When families are torn apart, it is often the children who suffer the most. Recently, child custody has become a hot topic, as more and more studies have shown the disastrous psychological and emotional effects a divorce or separation can have on children. These days, it is not uncommon for grandparents to take over as primary caretakers. However, there are a few legal processes that grandparents in Arizona and other states may want to follow to provide the best possible care for children.
A grandparent power of attorney can allow grandparents to legally provide things such medical treatment or academic enrollment. Although this type of power of attorney can quickly be put in place, the parent must give consent. A caretaker authorization is similar to a power of attorney and is typically recommended when a parent has left the children, as parental consent is not needed. A caretaker authorization would also give grandparents authorization to interact with schools or seek medical treatment.
If children are removed from a home by Child Services, a kinship placement is a typical arrangement. In a kinship placement, grandparents could have physical custody but Child Services would retain legal custody. If grandparents want file for custody, they would have to show that they are suitable caretakers and that is is in the best interest of the child. If grandparents want permanent custody as well as full legal rights, they would need to file for adoption.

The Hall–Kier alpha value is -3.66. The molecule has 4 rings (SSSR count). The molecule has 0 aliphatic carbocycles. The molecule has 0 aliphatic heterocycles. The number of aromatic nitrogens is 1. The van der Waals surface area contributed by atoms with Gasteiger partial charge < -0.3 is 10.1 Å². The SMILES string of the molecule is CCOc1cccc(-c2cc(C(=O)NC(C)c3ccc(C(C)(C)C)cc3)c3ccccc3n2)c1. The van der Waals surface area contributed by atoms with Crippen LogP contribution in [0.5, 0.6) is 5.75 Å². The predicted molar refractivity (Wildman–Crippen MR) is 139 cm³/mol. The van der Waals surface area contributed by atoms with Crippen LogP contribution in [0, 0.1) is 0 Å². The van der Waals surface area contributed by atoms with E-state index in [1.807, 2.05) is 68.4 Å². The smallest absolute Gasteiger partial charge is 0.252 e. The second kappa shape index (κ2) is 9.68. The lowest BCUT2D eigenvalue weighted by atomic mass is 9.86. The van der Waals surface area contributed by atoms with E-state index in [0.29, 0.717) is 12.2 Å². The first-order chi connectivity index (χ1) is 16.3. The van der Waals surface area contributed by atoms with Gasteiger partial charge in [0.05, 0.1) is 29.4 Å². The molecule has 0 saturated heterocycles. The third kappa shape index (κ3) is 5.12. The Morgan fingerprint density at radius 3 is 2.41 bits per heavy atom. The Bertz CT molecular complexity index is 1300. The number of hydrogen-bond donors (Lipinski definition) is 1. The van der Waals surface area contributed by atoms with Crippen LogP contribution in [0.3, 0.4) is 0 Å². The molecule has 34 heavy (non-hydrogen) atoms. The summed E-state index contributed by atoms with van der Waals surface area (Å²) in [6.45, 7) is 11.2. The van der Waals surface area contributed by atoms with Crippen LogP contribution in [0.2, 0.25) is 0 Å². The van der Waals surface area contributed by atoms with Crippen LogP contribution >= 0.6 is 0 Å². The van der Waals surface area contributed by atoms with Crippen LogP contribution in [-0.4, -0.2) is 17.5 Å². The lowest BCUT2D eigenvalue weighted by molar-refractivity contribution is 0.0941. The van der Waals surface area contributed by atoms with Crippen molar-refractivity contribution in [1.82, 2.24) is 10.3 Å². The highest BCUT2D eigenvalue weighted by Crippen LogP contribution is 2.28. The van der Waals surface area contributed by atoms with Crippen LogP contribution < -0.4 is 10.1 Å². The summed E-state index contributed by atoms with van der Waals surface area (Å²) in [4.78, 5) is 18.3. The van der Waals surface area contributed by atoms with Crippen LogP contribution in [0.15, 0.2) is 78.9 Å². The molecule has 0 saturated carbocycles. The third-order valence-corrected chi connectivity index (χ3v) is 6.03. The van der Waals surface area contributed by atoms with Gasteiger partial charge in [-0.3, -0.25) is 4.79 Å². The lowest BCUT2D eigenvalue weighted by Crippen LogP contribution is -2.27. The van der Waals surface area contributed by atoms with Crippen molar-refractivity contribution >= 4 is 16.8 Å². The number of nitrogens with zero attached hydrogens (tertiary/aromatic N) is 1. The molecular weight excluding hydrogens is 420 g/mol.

According to recent statistics, over 2 1/2 million grandparents across the country are raising their grandchildren. Those in Arizona who have questions regarding the laws surrounding child custody may want to consult a knowledgeable attorney. An experienced family law lawyer can provide guidance while protecting individual rights.